While passing data through your ViewModels requires a simple POCO, it doesn't mean that your ViewModels can't help you modify the data for a View.
For example, if you have an IEnumerable<Product> and you need the product Id and Title in a dropdown list, there is no reason why you couldn't add a property called ProductDropDownItems to your ViewModel to build those items for you.
It makes things a little simpler for the Views to pass the data to display a dropdown as opposed to displaying a LOT of code when building the code in the View.
- Quit Chasing Links; Use UrlHelpers as a "Table of Contents"
Place all of your UrlHelpers inside a folder or in one class with #regions to keep your urls in one place.
I wrote a CMS a long time ago and placed ActionLinks all over the place. When I had to refactor the Views and link locations, I had over 120 pages that required modifications.
Yeah...I was real happy about that. :-|
Consolidate all of your urls in one place so if you have a need to replace links on a number of pages, you can go to one place and change them instead of chasing links all over your application.
- Use a minimal amount of TagBuilders in your Html Helpers
It may seem tempting to place a simple @Html.YourAwesomeControl() on a View and have the HtmlHelper create ALL of the tags and build it programmatically, but I can assure you, this is a recipe for disaster.
I did this exact thing and it bit me in the butt. Anytime I had to modify a directory listing, it required a code change. A code change meant recompiling and redeploying the code again.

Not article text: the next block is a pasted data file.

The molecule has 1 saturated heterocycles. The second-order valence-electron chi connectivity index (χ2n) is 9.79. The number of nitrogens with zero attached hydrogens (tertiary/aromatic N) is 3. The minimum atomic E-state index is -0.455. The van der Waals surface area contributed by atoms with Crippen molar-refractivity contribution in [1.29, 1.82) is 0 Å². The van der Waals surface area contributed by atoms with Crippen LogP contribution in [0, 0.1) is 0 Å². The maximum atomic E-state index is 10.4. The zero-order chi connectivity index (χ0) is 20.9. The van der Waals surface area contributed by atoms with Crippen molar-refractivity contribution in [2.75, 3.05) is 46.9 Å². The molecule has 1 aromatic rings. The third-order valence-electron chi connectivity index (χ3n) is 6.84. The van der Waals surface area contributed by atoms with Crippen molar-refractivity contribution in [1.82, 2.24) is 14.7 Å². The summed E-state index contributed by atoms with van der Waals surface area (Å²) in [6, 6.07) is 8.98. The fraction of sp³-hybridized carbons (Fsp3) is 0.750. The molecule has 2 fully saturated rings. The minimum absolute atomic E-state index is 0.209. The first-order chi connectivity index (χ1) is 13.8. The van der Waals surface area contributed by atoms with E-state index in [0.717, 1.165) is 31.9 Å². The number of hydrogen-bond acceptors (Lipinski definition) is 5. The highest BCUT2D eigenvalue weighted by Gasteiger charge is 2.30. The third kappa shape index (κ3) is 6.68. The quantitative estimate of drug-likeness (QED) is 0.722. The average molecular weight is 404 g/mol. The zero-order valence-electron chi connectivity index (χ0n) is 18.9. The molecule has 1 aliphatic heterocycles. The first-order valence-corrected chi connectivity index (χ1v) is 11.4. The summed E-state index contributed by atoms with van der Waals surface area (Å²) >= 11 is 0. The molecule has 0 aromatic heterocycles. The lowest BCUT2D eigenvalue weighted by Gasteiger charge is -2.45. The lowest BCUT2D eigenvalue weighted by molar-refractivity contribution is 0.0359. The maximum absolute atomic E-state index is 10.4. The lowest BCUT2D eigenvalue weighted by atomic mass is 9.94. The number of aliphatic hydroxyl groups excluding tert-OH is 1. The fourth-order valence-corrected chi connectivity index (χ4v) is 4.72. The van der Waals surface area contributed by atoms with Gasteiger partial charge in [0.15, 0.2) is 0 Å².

My point is I needed to dig into code instead of doing it declaratively (translation: through the HTML).
While it is great to build that kind of control where only one line is required to display it anywhere in your View, when the time for modifications arise, you need to dig into code and recompile.
Only use HtmlHelpers for conditional decisions on existing data through your view.
- When you encounter an 'if' statement in your View, move it to an HtmlHelper.
As I mentioned above in the Views guidelines, this would mean mixing your business logic/rules with a UI/presentation.
This is a no-no.
Take the 'if' out and move it into a new HtmlHelper. Or better yet, put it in the model instead, if applicable.
- DO NOT place database calls in your Html Helpers
I know this may be a common sense guideline, but I figure it's best to mention it anyways.
Your Html Helpers are made to act on data passed into the View. So whatever data the controller sent to the View, that data is what you have to work with when it arrives to the HtmlHelper.
When it leaves the controller, this means "the boat has left the dock." Confirm the controller sends ALL of the data needed to make a complete View.
- Also Keep Access To HttpContext in here...for now.
Model Binders are the second place where I keep my HttpContext accesses...and to a minimum I might add.
The Model Binders require access to the HttpContext for forms, query string parameters, cookies, etc. They require an HttpContext.
Again, I try to keep them to a minimum so I can adjust them to ASP.NET vNext when the time comes. I'll have only two places to go to for my HttpContext adjustments.
- Keep your routes as simple as possible
When debugging routes, remove as many routes as possible or just strip it down to the basic "Default" route to see how the route is being interpreted.
If you have more than 30 routes in your App_Start\RouteConfig.cs, you may have an organizational site structure issue and need to revisit your routes.
- Keep A "Route Table" Handy
At the top of the MapRoutes, I have a list of commented possible urls that can occur in the application. This gives me an "at-a-glance" view of all of my routes in my application and allows me to compare new routes with existing routes.
Looking at my commented list of possible urls makes me ask the question, "Do I need to add another route when route <blah> works just fine for that new url?"
While this is not, by far, a conclusive list of guidelines, these are the hard and fast rules that I've learned over the 8 years of ASP.NET MVC.
Here's to another 30 years of coding and learning even more (raising a beer).
I will be adding more as my MVC coding continues. If you feel there was a guideline or technique missing from this list, please let me know and I will make sure to add it.